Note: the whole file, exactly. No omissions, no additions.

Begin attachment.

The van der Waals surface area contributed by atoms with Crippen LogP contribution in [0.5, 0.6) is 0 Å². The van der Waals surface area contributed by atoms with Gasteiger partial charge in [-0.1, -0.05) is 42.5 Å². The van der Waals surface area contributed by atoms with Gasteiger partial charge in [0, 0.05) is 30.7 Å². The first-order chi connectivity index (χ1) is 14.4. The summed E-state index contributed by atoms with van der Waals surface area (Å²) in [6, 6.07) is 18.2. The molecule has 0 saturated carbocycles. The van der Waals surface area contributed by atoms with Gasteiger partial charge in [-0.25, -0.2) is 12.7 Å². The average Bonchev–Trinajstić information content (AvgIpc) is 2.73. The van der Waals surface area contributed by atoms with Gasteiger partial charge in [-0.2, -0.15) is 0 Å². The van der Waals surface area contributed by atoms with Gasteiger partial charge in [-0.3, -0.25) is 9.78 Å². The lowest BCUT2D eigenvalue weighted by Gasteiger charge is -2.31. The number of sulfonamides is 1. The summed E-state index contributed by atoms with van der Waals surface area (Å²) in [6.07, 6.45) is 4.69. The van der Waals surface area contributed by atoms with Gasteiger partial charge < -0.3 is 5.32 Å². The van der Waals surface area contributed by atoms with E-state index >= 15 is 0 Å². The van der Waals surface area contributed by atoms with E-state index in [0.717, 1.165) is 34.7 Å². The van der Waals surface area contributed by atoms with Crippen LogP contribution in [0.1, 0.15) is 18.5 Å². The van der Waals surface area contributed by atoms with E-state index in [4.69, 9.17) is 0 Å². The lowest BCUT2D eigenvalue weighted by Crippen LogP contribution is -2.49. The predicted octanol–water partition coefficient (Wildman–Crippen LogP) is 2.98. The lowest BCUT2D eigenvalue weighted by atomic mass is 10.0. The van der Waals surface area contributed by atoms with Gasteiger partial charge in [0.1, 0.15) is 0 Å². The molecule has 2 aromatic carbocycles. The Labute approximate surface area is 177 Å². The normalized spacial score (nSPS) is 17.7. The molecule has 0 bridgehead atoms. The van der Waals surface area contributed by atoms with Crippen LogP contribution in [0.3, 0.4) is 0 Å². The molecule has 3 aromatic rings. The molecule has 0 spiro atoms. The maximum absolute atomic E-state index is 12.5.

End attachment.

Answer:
The van der Waals surface area contributed by atoms with Crippen LogP contribution in [0.5, 0.6) is 0 Å². The van der Waals surface area contributed by atoms with Gasteiger partial charge in [-0.1, -0.05) is 42.5 Å². The van der Waals surface area contributed by atoms with Gasteiger partial charge in [0, 0.05) is 30.7 Å². The first-order chi connectivity index (χ1) is 14.4. The summed E-state index contributed by atoms with van der Waals surface area (Å²) in [6, 6.07) is 18.2. The molecule has 0 saturated carbocycles. The van der Waals surface area contributed by atoms with Gasteiger partial charge in [-0.25, -0.2) is 12.7 Å². The average Bonchev–Trinajstić information content (AvgIpc) is 2.73. The van der Waals surface area contributed by atoms with Gasteiger partial charge in [-0.2, -0.15) is 0 Å². The van der Waals surface area contributed by atoms with Gasteiger partial charge in [-0.3, -0.25) is 9.78 Å². The lowest BCUT2D eigenvalue weighted by Gasteiger charge is -2.31. The number of sulfonamides is 1. The summed E-state index contributed by atoms with van der Waals surface area (Å²) in [6.07, 6.45) is 4.69. The van der Waals surface area contributed by atoms with Gasteiger partial charge < -0.3 is 5.32 Å². The van der Waals surface area contributed by atoms with E-state index >= 15 is 0 Å². The van der Waals surface area contributed by atoms with E-state index in [0.717, 1.165) is 34.7 Å². The van der Waals surface area contributed by atoms with Crippen LogP contribution in [0.1, 0.15) is 18.5 Å². The van der Waals surface area contributed by atoms with E-state index in [4.69, 9.17) is 0 Å². The lowest BCUT2D eigenvalue weighted by Crippen LogP contribution is -2.49. The predicted octanol–water partition coefficient (Wildman–Crippen LogP) is 2.98. The lowest BCUT2D eigenvalue weighted by atomic mass is 10.0. The van der Waals surface area contributed by atoms with Gasteiger partial charge in [0.1, 0.15) is 0 Å². The molecule has 2 aromatic carbocycles. The Labute approximate surface area is 177 Å². The normalized spacial score (nSPS) is 17.7. The molecule has 0 bridgehead atoms. The van der Waals surface area contributed by atoms with Crippen LogP contribution in [0.3, 0.4) is 0 Å². The molecule has 3 aromatic rings. The molecule has 0 spiro atoms. The maximum absolute atomic E-state index is 12.5.